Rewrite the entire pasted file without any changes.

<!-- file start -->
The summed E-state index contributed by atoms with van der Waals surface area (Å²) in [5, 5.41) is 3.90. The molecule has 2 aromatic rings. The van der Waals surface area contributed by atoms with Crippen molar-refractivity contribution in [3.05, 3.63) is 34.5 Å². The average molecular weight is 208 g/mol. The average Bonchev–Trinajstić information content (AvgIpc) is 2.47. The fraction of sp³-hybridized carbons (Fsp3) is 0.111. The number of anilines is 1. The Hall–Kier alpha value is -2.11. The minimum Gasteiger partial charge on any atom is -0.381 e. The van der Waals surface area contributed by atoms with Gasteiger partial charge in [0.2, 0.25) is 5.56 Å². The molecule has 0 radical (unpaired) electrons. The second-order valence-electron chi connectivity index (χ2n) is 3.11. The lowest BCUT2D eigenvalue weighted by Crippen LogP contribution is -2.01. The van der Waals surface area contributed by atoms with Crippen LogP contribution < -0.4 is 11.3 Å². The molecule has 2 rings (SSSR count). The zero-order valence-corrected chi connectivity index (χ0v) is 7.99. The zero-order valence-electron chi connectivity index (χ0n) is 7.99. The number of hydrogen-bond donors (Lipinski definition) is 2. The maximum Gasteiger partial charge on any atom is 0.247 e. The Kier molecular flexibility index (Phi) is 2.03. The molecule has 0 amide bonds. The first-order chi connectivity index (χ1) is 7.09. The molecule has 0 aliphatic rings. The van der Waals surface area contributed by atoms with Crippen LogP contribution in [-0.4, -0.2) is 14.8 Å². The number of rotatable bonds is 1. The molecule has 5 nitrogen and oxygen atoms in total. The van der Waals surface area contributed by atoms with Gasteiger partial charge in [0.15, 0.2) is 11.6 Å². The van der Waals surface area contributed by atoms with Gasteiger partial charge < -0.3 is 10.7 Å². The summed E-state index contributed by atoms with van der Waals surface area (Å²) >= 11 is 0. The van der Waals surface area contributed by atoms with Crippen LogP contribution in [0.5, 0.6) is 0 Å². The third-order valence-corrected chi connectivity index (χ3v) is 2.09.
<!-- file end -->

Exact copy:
The summed E-state index contributed by atoms with van der Waals surface area (Å²) in [5, 5.41) is 3.90. The molecule has 2 aromatic rings. The van der Waals surface area contributed by atoms with Crippen molar-refractivity contribution in [3.05, 3.63) is 34.5 Å². The average molecular weight is 208 g/mol. The average Bonchev–Trinajstić information content (AvgIpc) is 2.47. The fraction of sp³-hybridized carbons (Fsp3) is 0.111. The number of anilines is 1. The Hall–Kier alpha value is -2.11. The minimum Gasteiger partial charge on any atom is -0.381 e. The van der Waals surface area contributed by atoms with Gasteiger partial charge in [0.2, 0.25) is 5.56 Å². The molecule has 0 radical (unpaired) electrons. The second-order valence-electron chi connectivity index (χ2n) is 3.11. The lowest BCUT2D eigenvalue weighted by Crippen LogP contribution is -2.01. The van der Waals surface area contributed by atoms with Crippen LogP contribution < -0.4 is 11.3 Å². The molecule has 2 rings (SSSR count). The zero-order valence-corrected chi connectivity index (χ0v) is 7.99. The zero-order valence-electron chi connectivity index (χ0n) is 7.99. The number of hydrogen-bond donors (Lipinski definition) is 2. The maximum Gasteiger partial charge on any atom is 0.247 e. The Kier molecular flexibility index (Phi) is 2.03. The molecule has 0 amide bonds. The first-order chi connectivity index (χ1) is 7.09. The molecule has 0 aliphatic rings. The van der Waals surface area contributed by atoms with Crippen LogP contribution in [-0.4, -0.2) is 14.8 Å². The number of rotatable bonds is 1. The molecule has 5 nitrogen and oxygen atoms in total. The van der Waals surface area contributed by atoms with Gasteiger partial charge in [0.15, 0.2) is 11.6 Å². The van der Waals surface area contributed by atoms with Gasteiger partial charge < -0.3 is 10.7 Å². The summed E-state index contributed by atoms with van der Waals surface area (Å²) >= 11 is 0. The van der Waals surface area contributed by atoms with Crippen LogP contribution in [0.5, 0.6) is 0 Å². The third-order valence-corrected chi connectivity index (χ3v) is 2.09.